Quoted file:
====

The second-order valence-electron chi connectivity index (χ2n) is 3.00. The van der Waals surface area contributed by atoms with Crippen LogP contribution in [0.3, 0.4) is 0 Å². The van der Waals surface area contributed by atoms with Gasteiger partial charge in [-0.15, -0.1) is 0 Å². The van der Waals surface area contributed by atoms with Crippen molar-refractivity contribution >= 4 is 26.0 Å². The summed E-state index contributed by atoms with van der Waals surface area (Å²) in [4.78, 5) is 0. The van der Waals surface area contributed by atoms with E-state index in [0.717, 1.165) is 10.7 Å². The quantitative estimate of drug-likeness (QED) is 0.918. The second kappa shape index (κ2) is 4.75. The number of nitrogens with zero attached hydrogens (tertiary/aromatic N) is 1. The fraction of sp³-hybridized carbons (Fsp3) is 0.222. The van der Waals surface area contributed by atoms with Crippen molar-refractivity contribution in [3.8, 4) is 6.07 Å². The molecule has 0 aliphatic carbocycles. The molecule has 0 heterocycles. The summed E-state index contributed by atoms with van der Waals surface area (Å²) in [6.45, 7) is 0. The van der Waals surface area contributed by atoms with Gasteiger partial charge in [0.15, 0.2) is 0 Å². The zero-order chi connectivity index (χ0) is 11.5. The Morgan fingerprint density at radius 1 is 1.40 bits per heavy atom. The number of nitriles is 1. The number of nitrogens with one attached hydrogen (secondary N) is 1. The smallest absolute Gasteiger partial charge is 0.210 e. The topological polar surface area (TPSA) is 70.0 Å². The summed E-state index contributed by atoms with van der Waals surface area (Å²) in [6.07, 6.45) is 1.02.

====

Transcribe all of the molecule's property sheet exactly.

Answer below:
The second-order valence-electron chi connectivity index (χ2n) is 3.00. The van der Waals surface area contributed by atoms with Crippen LogP contribution in [0.3, 0.4) is 0 Å². The van der Waals surface area contributed by atoms with Gasteiger partial charge in [-0.15, -0.1) is 0 Å². The van der Waals surface area contributed by atoms with Crippen molar-refractivity contribution >= 4 is 26.0 Å². The summed E-state index contributed by atoms with van der Waals surface area (Å²) in [4.78, 5) is 0. The van der Waals surface area contributed by atoms with E-state index in [0.717, 1.165) is 10.7 Å². The quantitative estimate of drug-likeness (QED) is 0.918. The second kappa shape index (κ2) is 4.75. The number of nitrogens with zero attached hydrogens (tertiary/aromatic N) is 1. The fraction of sp³-hybridized carbons (Fsp3) is 0.222. The van der Waals surface area contributed by atoms with Crippen molar-refractivity contribution in [3.8, 4) is 6.07 Å². The molecule has 0 aliphatic carbocycles. The molecule has 0 heterocycles. The summed E-state index contributed by atoms with van der Waals surface area (Å²) in [6.45, 7) is 0. The van der Waals surface area contributed by atoms with Gasteiger partial charge in [0.15, 0.2) is 0 Å². The zero-order chi connectivity index (χ0) is 11.5. The Morgan fingerprint density at radius 1 is 1.40 bits per heavy atom. The number of nitriles is 1. The number of nitrogens with one attached hydrogen (secondary N) is 1. The smallest absolute Gasteiger partial charge is 0.210 e. The topological polar surface area (TPSA) is 70.0 Å². The summed E-state index contributed by atoms with van der Waals surface area (Å²) in [6.07, 6.45) is 1.02.